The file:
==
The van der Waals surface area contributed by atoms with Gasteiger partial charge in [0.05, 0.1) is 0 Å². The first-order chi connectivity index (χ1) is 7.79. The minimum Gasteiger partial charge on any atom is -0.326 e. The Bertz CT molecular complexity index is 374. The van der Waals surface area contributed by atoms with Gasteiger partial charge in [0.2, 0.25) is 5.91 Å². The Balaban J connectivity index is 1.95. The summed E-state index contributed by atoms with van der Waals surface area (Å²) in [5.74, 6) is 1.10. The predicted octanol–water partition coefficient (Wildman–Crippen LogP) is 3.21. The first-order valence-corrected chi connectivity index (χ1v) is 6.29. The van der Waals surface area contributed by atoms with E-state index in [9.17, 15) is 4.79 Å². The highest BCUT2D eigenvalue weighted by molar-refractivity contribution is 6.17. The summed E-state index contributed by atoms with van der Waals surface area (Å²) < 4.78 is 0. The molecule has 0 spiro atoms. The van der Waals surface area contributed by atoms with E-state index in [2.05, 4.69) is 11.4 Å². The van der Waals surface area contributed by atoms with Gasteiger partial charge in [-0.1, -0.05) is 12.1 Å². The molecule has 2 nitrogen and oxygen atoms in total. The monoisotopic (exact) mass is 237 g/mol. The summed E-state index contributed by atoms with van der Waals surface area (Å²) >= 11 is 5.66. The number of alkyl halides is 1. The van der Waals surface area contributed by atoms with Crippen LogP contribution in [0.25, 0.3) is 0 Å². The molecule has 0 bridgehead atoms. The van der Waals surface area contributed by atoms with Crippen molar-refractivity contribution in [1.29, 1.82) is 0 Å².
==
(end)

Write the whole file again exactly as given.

The van der Waals surface area contributed by atoms with Gasteiger partial charge in [0.05, 0.1) is 0 Å². The first-order chi connectivity index (χ1) is 7.79. The minimum Gasteiger partial charge on any atom is -0.326 e. The Bertz CT molecular complexity index is 374. The van der Waals surface area contributed by atoms with Gasteiger partial charge in [0.2, 0.25) is 5.91 Å². The Balaban J connectivity index is 1.95. The summed E-state index contributed by atoms with van der Waals surface area (Å²) in [5.74, 6) is 1.10. The predicted octanol–water partition coefficient (Wildman–Crippen LogP) is 3.21. The first-order valence-corrected chi connectivity index (χ1v) is 6.29. The van der Waals surface area contributed by atoms with E-state index in [9.17, 15) is 4.79 Å². The highest BCUT2D eigenvalue weighted by molar-refractivity contribution is 6.17. The summed E-state index contributed by atoms with van der Waals surface area (Å²) < 4.78 is 0. The molecule has 0 spiro atoms. The van der Waals surface area contributed by atoms with E-state index in [2.05, 4.69) is 11.4 Å². The van der Waals surface area contributed by atoms with Gasteiger partial charge in [-0.1, -0.05) is 12.1 Å². The molecule has 2 nitrogen and oxygen atoms in total. The monoisotopic (exact) mass is 237 g/mol. The summed E-state index contributed by atoms with van der Waals surface area (Å²) >= 11 is 5.66. The number of alkyl halides is 1. The van der Waals surface area contributed by atoms with Crippen LogP contribution in [0.25, 0.3) is 0 Å². The molecule has 0 bridgehead atoms. The van der Waals surface area contributed by atoms with Crippen molar-refractivity contribution in [1.29, 1.82) is 0 Å².